How low can this market go? (Daily 2-Min S&P 500 Commentary by Sidney Shauy)

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How much lower can the stock market still go given past experience? One way to answer this question is to look at historical drawdowns. What’s a drawdown? Drawdowns are measured as the price differential in percentage terms from peak to trough. The S&P 500 closed Friday at 3,693 points. That’s roughly a 24% drawdown. To calculate, just take the latest lowest trough at 3.693 and divide by the most recent highest peak (Jan 3rd closing price of 4,796 points), then subtract it from 1. What’s a typical drawdown of the stock market during recessions?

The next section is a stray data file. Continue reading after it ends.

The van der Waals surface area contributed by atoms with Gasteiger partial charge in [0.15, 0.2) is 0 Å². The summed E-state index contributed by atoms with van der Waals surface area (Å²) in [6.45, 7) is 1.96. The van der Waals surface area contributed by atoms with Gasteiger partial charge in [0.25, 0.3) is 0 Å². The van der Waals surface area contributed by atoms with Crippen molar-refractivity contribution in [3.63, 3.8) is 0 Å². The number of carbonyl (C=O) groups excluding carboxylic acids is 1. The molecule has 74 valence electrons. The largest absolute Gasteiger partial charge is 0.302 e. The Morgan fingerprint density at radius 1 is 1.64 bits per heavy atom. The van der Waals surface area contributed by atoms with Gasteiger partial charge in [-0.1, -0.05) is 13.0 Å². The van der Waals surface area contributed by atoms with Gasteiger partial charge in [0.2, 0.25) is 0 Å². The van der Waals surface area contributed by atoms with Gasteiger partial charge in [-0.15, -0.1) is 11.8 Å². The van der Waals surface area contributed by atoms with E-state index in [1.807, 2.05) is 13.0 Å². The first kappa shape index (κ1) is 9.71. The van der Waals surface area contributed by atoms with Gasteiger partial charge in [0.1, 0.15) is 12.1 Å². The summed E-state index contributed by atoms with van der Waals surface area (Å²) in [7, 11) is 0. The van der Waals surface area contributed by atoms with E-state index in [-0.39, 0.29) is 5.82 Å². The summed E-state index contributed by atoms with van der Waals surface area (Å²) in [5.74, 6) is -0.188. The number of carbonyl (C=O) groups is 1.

In the post image chart created by Goldman Sachs and posted by Isabelnet, they complied the last 12 recessions since the post-war. Although each recession is different and so is the market decline, the average drawdown is 30% and the median is 24%. In the 1973 and 2001 recessions, the market lost about 50% and in the 2008 bear market, the drawdown reached almost 60%.

How about today? We already pretty much reached the median. Just to be in the historical average, there’s another 500 points to decline. That would be about 3,150 points (34% drawdown). Possible? Certainly. But there will be many moving parts. No two recessions and bear markets are alike. Bear markets cause so much suffering that it feels like we’ve been here long enough, but historically speaking, the current bear market hasn’t even reached historical average yet.

The Pulse in the yellow zone and hasn’t changed much. In anticipation for a possible relief rally, we increased our risk positions a bit but cautiously. We are holding 1/2 in risk positions for Levels I, II, II+, and III. This means 1/2 at risk and 1/2 in CASH.

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